For years, beer writers and podcasters have forecasted the coming end of IPA’s reign as a favourite beer style. Last year it was sour that would take its place. This year it’s light, crisp lagers. Despite those frequent pronouncements, IPA is here to stay.

It continues to be one of the most common styles on taps in Halifax and across North America. Of the 10 highest-rated beers on Untappd (an app for reviewing and rating beer), five are IPAs. On Beer Advocate (the world’s largest online beer community), 25% of the top 100 Nova Scotian beers are IPAs.

This style started as a matter of necessity. Beer, like other high-sugar foods, is susceptible to mould and bacteria. Shipping beer from Britain to the colonies often took months, leading to spoilage. Hops have anti-bacterial properties, so hoppier beers were more likely to reach their destinations untainted.

We measure bitterness using IBUs, or international bittering units. The higher the IBU, the more bitter the beer. The simplified brewing process is: steep grain, boil the resulting liquid, and add hops at various points in the boil to impart bitterness, flavour, and aroma, add yeast, and ferment.

Beer’s bitterness comes from hop oils released during boiling. By using different hop varieties, brewers can create an array of flavours. Even using the same three hops at different times in the brewing process can create dramatically different beers.

When the rise of craft beer’s popularity started 20 years ago, aficionados saw appreciating a bitterly-hopped beer as a right of passage. If you can drink this, you are officially a craft-beer drinker.

About five years ago, was a hop arms race. To put it in perspective, an Alexander Keith’s IPA is 20 IBU and a Guinness is 60. The arms race pushed us to and beyond 100 IBU (what most experts agree is the limit that our tastebuds can register). To handle the sheer quantity of hops, many brewers made stronger beer to balance the bitterness. The more grain you put in a beer, the more sugar. The more sugar, the higher the alcohol content.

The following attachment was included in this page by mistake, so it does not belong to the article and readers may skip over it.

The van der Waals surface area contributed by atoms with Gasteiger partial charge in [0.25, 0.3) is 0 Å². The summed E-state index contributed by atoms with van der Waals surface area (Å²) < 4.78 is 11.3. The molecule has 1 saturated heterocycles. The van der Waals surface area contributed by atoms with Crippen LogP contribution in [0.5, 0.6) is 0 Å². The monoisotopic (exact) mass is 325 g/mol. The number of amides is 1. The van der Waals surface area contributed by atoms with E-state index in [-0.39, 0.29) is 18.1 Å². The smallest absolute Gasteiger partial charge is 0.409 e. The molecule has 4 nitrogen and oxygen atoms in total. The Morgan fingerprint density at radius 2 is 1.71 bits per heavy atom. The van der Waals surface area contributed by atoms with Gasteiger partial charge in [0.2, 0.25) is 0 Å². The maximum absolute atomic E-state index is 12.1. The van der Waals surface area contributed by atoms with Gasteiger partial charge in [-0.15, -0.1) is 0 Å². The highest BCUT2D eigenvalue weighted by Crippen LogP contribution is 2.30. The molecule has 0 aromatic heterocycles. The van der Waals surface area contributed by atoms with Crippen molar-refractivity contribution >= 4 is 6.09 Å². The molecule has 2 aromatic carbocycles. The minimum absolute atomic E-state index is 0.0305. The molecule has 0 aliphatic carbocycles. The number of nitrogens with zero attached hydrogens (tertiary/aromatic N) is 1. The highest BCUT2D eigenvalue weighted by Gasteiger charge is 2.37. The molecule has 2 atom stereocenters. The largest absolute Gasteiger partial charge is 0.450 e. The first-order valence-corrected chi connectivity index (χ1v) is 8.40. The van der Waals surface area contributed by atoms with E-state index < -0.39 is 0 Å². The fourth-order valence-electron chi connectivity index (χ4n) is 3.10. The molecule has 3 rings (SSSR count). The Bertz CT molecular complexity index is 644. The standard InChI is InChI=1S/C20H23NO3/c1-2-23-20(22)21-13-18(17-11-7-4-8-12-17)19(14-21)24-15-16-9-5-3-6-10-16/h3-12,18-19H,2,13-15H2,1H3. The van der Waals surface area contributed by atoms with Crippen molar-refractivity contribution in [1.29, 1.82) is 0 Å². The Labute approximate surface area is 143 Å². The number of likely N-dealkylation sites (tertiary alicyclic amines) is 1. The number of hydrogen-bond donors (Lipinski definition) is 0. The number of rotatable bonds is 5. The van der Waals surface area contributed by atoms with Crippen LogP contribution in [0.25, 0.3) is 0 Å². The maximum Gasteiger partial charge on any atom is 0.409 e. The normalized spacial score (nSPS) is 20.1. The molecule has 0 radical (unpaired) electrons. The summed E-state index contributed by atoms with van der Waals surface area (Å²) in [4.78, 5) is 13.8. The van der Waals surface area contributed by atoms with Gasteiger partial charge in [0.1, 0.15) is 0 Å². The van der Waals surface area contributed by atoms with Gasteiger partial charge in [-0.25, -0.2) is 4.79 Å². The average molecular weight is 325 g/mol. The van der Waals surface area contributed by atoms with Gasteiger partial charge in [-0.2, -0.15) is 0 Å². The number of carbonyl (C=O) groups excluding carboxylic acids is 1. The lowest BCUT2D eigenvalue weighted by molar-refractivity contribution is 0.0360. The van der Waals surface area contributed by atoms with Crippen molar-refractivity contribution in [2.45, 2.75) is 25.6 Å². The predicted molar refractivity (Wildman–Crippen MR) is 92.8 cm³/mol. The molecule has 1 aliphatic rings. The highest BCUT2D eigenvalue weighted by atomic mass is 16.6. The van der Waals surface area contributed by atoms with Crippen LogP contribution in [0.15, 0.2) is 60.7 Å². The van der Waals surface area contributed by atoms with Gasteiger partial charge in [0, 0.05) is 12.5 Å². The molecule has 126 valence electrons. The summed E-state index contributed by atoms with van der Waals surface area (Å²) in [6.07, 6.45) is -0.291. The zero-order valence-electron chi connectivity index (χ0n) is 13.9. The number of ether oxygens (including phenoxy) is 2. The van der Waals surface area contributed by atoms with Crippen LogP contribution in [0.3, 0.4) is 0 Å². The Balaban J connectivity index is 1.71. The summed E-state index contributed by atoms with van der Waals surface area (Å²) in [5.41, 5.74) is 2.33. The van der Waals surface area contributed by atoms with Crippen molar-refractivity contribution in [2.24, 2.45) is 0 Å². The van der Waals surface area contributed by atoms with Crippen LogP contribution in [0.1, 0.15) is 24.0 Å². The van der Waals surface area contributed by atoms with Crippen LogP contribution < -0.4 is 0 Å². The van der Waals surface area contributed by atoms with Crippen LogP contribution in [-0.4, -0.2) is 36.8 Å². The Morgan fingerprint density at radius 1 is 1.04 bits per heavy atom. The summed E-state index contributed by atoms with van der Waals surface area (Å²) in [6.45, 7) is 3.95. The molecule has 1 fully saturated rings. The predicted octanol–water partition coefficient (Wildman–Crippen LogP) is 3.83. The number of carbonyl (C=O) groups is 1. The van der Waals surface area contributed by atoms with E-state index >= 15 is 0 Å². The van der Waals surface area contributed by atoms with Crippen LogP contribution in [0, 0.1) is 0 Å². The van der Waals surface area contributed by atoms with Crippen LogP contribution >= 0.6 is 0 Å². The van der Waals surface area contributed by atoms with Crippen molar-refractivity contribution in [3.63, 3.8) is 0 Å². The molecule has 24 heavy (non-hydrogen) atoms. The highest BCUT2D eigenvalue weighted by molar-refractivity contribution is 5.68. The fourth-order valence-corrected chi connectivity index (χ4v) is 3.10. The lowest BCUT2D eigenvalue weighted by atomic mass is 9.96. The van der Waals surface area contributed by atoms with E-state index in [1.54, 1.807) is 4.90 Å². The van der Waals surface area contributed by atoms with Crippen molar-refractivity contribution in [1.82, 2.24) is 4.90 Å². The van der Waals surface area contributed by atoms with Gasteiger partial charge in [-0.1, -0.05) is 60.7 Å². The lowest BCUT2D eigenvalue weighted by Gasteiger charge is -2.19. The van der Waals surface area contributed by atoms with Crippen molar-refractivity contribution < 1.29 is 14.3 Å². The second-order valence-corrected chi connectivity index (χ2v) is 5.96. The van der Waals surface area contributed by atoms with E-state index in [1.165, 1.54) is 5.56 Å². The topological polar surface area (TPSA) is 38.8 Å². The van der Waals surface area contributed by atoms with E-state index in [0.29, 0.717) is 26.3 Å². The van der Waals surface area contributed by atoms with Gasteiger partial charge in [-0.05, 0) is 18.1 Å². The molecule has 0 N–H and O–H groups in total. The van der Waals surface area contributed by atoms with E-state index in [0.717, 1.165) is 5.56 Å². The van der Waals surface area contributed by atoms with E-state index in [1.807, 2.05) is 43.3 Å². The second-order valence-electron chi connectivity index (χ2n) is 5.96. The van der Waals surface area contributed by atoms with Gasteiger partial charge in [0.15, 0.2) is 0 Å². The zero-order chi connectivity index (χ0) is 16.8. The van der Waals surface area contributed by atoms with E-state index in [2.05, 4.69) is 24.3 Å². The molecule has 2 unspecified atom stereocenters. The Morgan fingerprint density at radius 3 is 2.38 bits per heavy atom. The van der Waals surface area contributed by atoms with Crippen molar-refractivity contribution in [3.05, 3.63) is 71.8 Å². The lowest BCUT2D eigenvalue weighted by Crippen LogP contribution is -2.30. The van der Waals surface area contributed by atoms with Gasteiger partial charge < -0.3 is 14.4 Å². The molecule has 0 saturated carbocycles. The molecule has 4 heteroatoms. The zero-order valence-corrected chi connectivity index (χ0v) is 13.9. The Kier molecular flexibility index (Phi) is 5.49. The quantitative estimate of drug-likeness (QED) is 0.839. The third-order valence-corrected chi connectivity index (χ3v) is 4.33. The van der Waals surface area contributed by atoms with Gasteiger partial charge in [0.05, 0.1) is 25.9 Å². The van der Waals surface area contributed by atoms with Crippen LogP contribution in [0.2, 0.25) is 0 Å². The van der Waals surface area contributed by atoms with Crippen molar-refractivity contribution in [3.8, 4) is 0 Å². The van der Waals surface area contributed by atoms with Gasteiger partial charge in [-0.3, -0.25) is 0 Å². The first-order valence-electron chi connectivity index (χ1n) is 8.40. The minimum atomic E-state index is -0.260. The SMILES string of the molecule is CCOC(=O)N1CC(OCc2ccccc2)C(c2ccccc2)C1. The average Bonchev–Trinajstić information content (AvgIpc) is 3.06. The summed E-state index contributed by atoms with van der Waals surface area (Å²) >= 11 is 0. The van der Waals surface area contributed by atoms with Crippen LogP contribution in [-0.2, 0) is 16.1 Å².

The response to the hops arms race was the introduction of session IPAs (under 5% ABV) and New England IPAs, hopped with varieties featuring lower alpha acids that impart fruitier flavours to the finished product.

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Stephen Beaumont, one of the world’s most renowned beer writers, says he considers IPA more “a concept than a style.” As brewers shift toward sweeter IPAs, like the New England style that’s packed with floral and citrus aroma, they move farther from the bitterness that defined the style.

“Some will argue that these are just evolutionary interpretations of the India pale ale, much as the American IPA was to the British IPA,” says Beaumont. “When you change the fundamental character of a beer, aren’t you really creating a whole new style rather than an interpretation of an existing one?”

There are many theories about why IPAs are so enduringly popular. Mine is that the style offers such a variety of tastes, from bitter pine to sweet citrus, that there truly is something in the category for everyone.

Innovations in hop styles are driving a shift toward IPAs that are lower in bitterness and big on fruit flavour and aroma. In 2018, Canada’s first native hop, Sasquatch, was developed in British Columbia. You’ll find it in Propeller’s beer by the same name, re-released in March.